• With lyrics that flattering, it's a little hard to believe that someone from the Putin

  • team didn't have a hand in the writing process.

  • What we're saying here is: Putin and his associates have been using memes for decades

  • to project the idea of Putin as a strong, feared leader, and to some extent, this campaign

  • has worked like a charm.

  • So, it stands to reason that if a robust meme campaign can help keep Putin in power, an

  • equally strong meme offensive can take him down a peg.

  • Because memes, by nature, have a tendency to spread, it benefits the Russian government

  • to introduce legislation that gives them carte blanche to nip potentially harmful memes in

  • the bud.

  • You're probably wondering: What kind of memes can put you in the crosshairs of the

  • Russian government?

  • Importantly, none, if you live outside of Russia.

  • However, if you're a Russian citizen, you'd be surprised by the sheer number of memes

  • considered defamatory or even extremist by Russia's internet censorship laws.

  • In fact, Russia actually has a list of over 4,000 different images deemed to beextremist”,

  • and grounds for both censorship and even criminal investigation.

  • We obviously don't have time to go through all of them, but let's take a look at some

  • notable examples, and case studies of people prosecuted under these restrictive laws.

  • First, the strange case of Maria Motuznaya, a 23-year-old Siberian internet user whose

  • choice of memes landed her in some serious hot water.

  • The scene of the supposed crime was VKontakte, or VK, Russia's most popular social media

  • website.

  • Maria wasn't exactly a hardcore revolutionaryshe just thought she was posting a few

  • funny memes three years ago, many of which she wouldn't even have posted now.

  • Still, this juvenile decision had suddenly landed her with the threat of six years in

  • prison under charges of hate speech.

  • The same can be said for nineteen-year-old Daniil Markin, whose VK meme posting habits

  • were deemed similarly illegal under Russia's internet censorship laws.

  • What were the two memes that ended up dunking these two Russian citizens into hot water?

  • One was of a group of nuns smoking, with the bottom text readingQuick, while God isn't

  • looking!”

  • The other was a traditional image of Jesus Christ, except with the face of the character

  • Jon Snow from Game of Thrones photoshopped over it.

  • These two images were perceived as being slander towards the Russian Orthodox Church, a powerful

  • religious institution with close ties to the Russian government, and by extension, Vladimir

  • Putin.

  • Posting these memes got Maria and Daniil placed on a list typically reserved for genuine terrorists.

  • Of course, with the Russian government's history of making politically inconvenient

  • people disappear through jailing and even extrajudicial assassinations, Maria and Daniil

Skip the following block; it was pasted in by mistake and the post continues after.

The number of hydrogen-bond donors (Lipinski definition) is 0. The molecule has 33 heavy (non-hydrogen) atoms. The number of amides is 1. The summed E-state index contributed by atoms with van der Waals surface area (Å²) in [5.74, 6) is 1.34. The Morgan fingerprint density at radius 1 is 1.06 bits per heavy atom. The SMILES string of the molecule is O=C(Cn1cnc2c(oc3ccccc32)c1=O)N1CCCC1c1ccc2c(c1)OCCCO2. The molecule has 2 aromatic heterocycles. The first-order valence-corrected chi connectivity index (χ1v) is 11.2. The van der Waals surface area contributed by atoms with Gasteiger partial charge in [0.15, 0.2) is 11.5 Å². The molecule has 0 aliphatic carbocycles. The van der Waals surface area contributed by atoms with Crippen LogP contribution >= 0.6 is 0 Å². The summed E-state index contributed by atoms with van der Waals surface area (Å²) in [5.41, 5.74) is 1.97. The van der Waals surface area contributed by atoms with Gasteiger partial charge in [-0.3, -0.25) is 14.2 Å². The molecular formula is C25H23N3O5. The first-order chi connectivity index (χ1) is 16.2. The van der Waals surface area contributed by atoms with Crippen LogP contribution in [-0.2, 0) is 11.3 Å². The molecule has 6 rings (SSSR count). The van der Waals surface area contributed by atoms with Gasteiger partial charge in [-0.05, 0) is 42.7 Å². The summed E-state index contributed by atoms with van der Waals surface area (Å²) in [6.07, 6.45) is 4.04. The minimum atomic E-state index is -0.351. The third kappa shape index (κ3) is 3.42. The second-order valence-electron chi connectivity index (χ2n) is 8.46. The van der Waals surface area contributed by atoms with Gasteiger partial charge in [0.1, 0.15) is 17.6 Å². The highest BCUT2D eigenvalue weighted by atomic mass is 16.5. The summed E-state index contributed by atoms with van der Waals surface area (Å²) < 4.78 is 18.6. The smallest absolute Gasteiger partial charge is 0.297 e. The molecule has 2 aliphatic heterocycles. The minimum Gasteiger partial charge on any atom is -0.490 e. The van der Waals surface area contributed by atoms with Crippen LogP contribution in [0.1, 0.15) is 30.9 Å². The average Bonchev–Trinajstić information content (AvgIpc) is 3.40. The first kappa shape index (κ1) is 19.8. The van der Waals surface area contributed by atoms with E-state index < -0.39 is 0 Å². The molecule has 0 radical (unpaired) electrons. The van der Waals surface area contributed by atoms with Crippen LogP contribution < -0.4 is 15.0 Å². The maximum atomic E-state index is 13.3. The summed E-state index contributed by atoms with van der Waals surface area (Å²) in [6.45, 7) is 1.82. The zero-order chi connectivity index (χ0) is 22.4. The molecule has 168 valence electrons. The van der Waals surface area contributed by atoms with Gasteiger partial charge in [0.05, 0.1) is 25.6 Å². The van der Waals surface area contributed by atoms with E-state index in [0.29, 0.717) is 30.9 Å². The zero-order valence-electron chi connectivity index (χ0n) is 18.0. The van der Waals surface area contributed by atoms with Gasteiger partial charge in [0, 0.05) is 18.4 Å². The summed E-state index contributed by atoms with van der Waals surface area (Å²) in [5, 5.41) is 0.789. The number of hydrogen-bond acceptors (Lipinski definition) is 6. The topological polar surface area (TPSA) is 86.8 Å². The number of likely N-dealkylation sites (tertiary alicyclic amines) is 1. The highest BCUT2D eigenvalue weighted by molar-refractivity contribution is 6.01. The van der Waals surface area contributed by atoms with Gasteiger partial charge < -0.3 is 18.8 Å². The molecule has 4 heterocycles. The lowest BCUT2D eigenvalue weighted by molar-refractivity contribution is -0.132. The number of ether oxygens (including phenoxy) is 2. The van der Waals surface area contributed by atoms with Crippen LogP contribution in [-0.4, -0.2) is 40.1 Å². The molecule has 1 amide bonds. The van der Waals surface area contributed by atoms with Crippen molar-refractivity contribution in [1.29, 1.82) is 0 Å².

• were left in a state of perpetual fear for their lives and freedom.

  • This, incidentally, is precisely the point of the legislation.

  • In 2017, 411 criminal cases were raised against internet users for the content of their posts.

  • While this doesn't seem like much, it has the wider implication of striking fear into

  • the heart of anyone who feels like making some dissenting internet memes.

  • But the law covers far more than memes with religious connotations.

  • The legislation is so broad that any meme that can be perceived as misrepresenting the

  • actions or personality of the subjecteven if it's fully and clearly intended in jest

  • are grounds for removal and potentially even litigation.

  • One example is a very basic meme made of Russian musician Valeri Syutkin, where a picture of

  • Valeri was coupled with meme text of profane lyrics from another artist's song.

  • This was apparently too much for Valeri to take, as he sued the Wikipedia-esque website

  • where the image was published and won.

  • The legislation also gives the Russian government the power to unilaterally block websites without

  • any public investigation or due process.

  • They also put measures in place to force bloggers to register their blogs under their own legal

  • name, essentially making anonymous blogging illegal.

  • The meme control laws also have a degree of sinister crossover with some of Russia's

  • other controversial laws around homosexuality.

  • During Russian human rights protests, a certain imagelater referred to as theGay

  • Clownmeme, depicting Putin wearing heavy makeup against a colourful backdropwas

  • born.

  • Naturally, the Russian government attempted to ban the image immediately.

  • However, this just resulted in increased proliferation of the image due to the suppression attempt

  • drawing national and international attention.

  • This is known asThe Streisand Effect.”

  • Any memes depicting Vladimir Putin as gay, or committing homosexual acts, are incredibly

  • illegaland a number of variations on the iconicGay Clownimage make up a

  • surprising portion of the several thousand officially banned memes.

  • Others include images of Putin as a standard birthday party clown, images of Putin passionately

  • kissing US President Donald Trump , and even a video of Putin declaring himself to be gay

  • set to jaunty music, complete with a cameo from the South Korean musician Psy, known

  • for his hit song Gangnam Style.

  • Pretty much anyone could look at these examples and see something incredibly sillyDefinitely

  • not the kind of thing a world leader should be wasting his time on.

  • But, for all the reasons we've discussed in this video, it's really not that simple,

  • is it?

  • For the United Russia party, the myth of Vladimir Putin is just as valuable as the man himself.

  • When people think of Putin, and of Russia in general, they think of a powerful, unyielding

  • force - an image that comes as a result of a carefully cultivated propaganda campaign

  • played out over decades.

  • The real power of memes, and the reason some of them will get you fined or even arrested

  • in Russia, is that they prove that even a random internet user holds the power to bring

  • all that expensive state propaganda crashing down.

  • Want some more fascinating videos about Russia?

  • Check outRussian StereotypesandHow Russia Can Launch Nukes From Beyond The Grave.”

  • In the meantime, enjoy your memes!

  • While you can

In a lot of ways, the internet is the Wild West of entertainment and information.

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These Memes Will Get You Arrested In Russia

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    Summer posted on 2020/07/30